Friday, March 22, 2013

Part of Whose World?

Okay, this is an essay about a film on a blog about theme parks. Cut me some slack.

Like, seventeen of my degrees are in Film, Disney runs theme parks, the Little Mermaid has been adapted into oodles of attractions in Disney's theme parks, I completed an essay about the Little Mermaid today, and I haven't completed an essay about theme parks in ages. Plus, I'm giddy about this insight, and I wanna tell someone other than my family and girlfriend.

Care to hear?

Traditionally, in a musical, the overture acts like a trailer for the rest of the show. It condenses memorable bits of the songs into three harmonic, appetite-whetting minutes.

The Little Mermaid’s main titles don’t fit that description.

"Main Titles," composed by Alan Menken

Instead, they're a wordless, choral variation of a single song: “Part of Your World.”

"Part of Your World, composed by Alan Menken and Howard Ashman

Except the main titles come before Ariel performs “Part of Your World.” That makes me wonder if “Part of Your World” is a reprise--the repetition of a theme, whose changes reflect the development of the story.

Which, in turn, makes me consider the differences between the main titles and “Part of Your World.”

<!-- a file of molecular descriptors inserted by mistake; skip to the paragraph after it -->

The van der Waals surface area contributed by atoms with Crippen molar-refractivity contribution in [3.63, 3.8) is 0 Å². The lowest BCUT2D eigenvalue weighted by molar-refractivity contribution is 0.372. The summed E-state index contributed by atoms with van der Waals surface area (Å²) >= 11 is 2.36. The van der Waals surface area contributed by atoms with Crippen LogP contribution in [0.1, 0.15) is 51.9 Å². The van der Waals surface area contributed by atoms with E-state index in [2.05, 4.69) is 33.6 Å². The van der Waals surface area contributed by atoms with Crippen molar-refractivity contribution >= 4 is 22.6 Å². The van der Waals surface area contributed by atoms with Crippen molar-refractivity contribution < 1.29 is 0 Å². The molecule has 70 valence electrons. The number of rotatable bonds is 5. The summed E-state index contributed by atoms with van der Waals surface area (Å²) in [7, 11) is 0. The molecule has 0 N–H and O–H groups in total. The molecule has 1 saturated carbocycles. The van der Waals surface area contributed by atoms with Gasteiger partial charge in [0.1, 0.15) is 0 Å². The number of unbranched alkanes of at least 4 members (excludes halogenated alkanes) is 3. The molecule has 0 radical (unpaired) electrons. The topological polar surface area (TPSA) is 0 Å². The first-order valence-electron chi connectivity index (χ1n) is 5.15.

Narratively, the main titles score a simple scene: we follow a fish, traveling deeper underwater, until at last we discover merfolk on their way to Atlantica. It distances us from the surface--which we’re familiar with--and shows us the grandeur of the ocean.

The very same ocean that Ariel wishes she could leave in “Part of Your World!” We sympathize with Ariel’s curiosity about our world, because our curiosity about her world was set to the very same music!

I also can’t help wondering if the choir performing the main titles are meant to be the merfolk we’re watching. If so, why do they know this theme, and why does Ariel then reprise it?

I like to believe it’s a cultural tune about the ocean. Somewhere between a prayer for the house and a national anthem.

If so, how poignant to hear Ariel use it when she sings about a foreign land! She’s been so indoctrinated into Triton’s merfolkways that she expresses her wanderlust through the national anthem!

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